What it takes to automate borrower engagement in 2020

by Clay Jarvis05 Aug 2020

Automating customer engagement isn’t a new concept in the mortgage space. From industry titans like Quicken, whose rapid growth many attribute to its automated lead gen practices, to small town America’s many one-person shops, taking the daily burden of client engagement off a loan officer’s plate is one of the most effective ways of ensuring a brokerage’s staff is spending its time doing what it does best.

Think of all the manual work needed for effectively reaching out to customers every day. Running reports to find out which clients get a text, which get an email, and which get a targeted Facebook ad. Designing the content for each message and ensuring those messages get sent at the right time. Building Custom Audiences on Facebook and then running five or six campaigns. 

“That’s eight to ten hours of work in a day,” says Insellerate CEO Josh Friend. “Why would you do that? You’re here to sell loans.”

But because of the many ways borrowers connect with their loan officers – text, email, various social media platforms – setting up a fully automated customer engagement process can be a struggle for even the largest lenders. The disparate systems involved, each one with its own compliance and data requirements, can lead to chaos at offices with less than a solid grip on the technological demands associated with automating such critical processes.

“Typically, it hasn’t been easy,” Friend says.

Originators have the option of piecing together a customer engagement system using various providers, but the most sensible and least time-consuming approach may involve bringing in a single third-party provider who can supply not only the tech, but the content and the strategy, too.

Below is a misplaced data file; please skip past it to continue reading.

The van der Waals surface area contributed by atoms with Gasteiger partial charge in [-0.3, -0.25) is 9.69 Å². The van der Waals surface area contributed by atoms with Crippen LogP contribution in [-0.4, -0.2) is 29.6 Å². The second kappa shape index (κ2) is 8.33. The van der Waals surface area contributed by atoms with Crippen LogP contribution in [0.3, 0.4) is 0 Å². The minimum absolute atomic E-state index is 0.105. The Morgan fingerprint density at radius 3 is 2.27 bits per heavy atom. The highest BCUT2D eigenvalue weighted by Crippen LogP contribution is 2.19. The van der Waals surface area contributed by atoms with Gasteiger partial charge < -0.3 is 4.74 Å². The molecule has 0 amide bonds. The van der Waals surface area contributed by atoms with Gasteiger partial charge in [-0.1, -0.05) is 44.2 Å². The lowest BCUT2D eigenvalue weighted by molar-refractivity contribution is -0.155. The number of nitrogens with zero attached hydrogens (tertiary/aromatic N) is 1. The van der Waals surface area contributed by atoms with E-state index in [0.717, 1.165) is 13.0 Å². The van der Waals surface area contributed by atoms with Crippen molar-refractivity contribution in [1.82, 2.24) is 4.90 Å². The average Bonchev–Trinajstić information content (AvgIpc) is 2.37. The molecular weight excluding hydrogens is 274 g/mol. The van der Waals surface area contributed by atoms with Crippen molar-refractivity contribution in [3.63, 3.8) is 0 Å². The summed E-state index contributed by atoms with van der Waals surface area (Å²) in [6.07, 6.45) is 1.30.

Two things to look for

Friend says an effective, modern automated customer engagement plan must include two critical processes: text messages and Facebook Custom Audiences.

Texts, however, have proven tricky for lenders to automate. According to Friend, less than nine percent of lenders use text messages as a way of communicating with their borrowers. The problem is two-fold: For many lenders, it’s a compliance issue; they don’t have a text-compliant platform that allows them to do the job they want to do. Those with access to a text-compliant platform have issues of their own. They can send out messages, but they don’t have the ability to provide two-way texting.

“There’s a lot of friction around it,” Friend says, adding that Insellerate will be rolling out a mobile app in August that aims to eliminate this particular problem for lenders.

An automated customer engagement system must also be plugged into Facebook Custom Audiences as a way of providing some of the most targeted, relevant advertising social media has to offer. As Friend explains, loan officers who post rates and other updates on their Facebook pages are really only targeting their followers. A tech provider with access to a lender’s client list, on the other hand, can target their entire database with customized messages that have been timed to coincide with their home and loan buying journeys.

“If it’s been three months of home shopping and a person still hasn’t bought, you can throw up an ad saying, ‘Hey! How’s the home shopping experience going?’” Friend explains. “Or if it’s been two weeks since you took a new application for a refinance and they haven’t moved forward, you could drop something very specific around that borrower journey into their feed saying, ‘We have great rates. We’d like to help you.’ That’s very impactful.”

Finding a provider or service that can handle both demands, while also automating the messaging going out on other channels, may require lenders to open their wallets more than just a crack. But Friend says most businesses start seeing positive returns within months. One of his clients, for example, locked in 17 loans within the first 48 days of using one of Insellerate’s customer engagement tools.

“It’s pretty immediate,” he says. “You’re looking at probably a 10x ROI.”